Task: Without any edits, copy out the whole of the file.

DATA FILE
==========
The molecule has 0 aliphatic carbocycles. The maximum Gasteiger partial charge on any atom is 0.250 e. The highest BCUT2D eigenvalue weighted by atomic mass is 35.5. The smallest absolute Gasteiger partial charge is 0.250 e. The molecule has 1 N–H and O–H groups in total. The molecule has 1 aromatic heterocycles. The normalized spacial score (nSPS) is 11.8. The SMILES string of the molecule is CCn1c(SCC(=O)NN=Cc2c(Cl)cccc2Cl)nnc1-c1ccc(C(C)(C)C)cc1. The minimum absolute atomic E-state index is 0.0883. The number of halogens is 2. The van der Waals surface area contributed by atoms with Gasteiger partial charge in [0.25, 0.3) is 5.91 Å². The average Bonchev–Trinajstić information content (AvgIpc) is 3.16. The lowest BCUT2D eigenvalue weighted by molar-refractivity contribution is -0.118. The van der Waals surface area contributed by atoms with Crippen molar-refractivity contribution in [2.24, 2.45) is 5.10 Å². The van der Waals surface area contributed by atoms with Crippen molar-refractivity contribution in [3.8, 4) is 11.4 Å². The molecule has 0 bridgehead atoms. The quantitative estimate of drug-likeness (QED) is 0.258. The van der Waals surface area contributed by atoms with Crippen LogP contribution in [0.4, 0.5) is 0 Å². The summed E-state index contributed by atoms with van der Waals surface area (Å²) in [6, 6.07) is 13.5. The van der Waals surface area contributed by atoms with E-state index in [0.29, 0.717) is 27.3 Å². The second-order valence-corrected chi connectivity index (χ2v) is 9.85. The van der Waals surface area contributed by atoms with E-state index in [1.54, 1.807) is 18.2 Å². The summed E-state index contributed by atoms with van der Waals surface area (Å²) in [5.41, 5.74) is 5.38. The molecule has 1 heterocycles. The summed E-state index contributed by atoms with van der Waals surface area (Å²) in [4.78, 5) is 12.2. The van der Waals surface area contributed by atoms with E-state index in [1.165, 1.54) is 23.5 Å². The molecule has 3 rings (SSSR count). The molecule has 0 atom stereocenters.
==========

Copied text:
The molecule has 0 aliphatic carbocycles. The maximum Gasteiger partial charge on any atom is 0.250 e. The highest BCUT2D eigenvalue weighted by atomic mass is 35.5. The smallest absolute Gasteiger partial charge is 0.250 e. The molecule has 1 N–H and O–H groups in total. The molecule has 1 aromatic heterocycles. The normalized spacial score (nSPS) is 11.8. The SMILES string of the molecule is CCn1c(SCC(=O)NN=Cc2c(Cl)cccc2Cl)nnc1-c1ccc(C(C)(C)C)cc1. The minimum absolute atomic E-state index is 0.0883. The number of halogens is 2. The van der Waals surface area contributed by atoms with Gasteiger partial charge in [0.25, 0.3) is 5.91 Å². The average Bonchev–Trinajstić information content (AvgIpc) is 3.16. The lowest BCUT2D eigenvalue weighted by molar-refractivity contribution is -0.118. The van der Waals surface area contributed by atoms with Crippen molar-refractivity contribution in [2.24, 2.45) is 5.10 Å². The van der Waals surface area contributed by atoms with Crippen molar-refractivity contribution in [3.8, 4) is 11.4 Å². The molecule has 0 bridgehead atoms. The quantitative estimate of drug-likeness (QED) is 0.258. The van der Waals surface area contributed by atoms with Crippen LogP contribution in [0.4, 0.5) is 0 Å². The summed E-state index contributed by atoms with van der Waals surface area (Å²) in [6, 6.07) is 13.5. The van der Waals surface area contributed by atoms with E-state index in [0.29, 0.717) is 27.3 Å². The second-order valence-corrected chi connectivity index (χ2v) is 9.85. The van der Waals surface area contributed by atoms with E-state index in [1.54, 1.807) is 18.2 Å². The summed E-state index contributed by atoms with van der Waals surface area (Å²) in [5.41, 5.74) is 5.38. The molecule has 1 heterocycles. The summed E-state index contributed by atoms with van der Waals surface area (Å²) in [4.78, 5) is 12.2. The van der Waals surface area contributed by atoms with E-state index in [1.165, 1.54) is 23.5 Å². The molecule has 3 rings (SSSR count). The molecule has 0 atom stereocenters.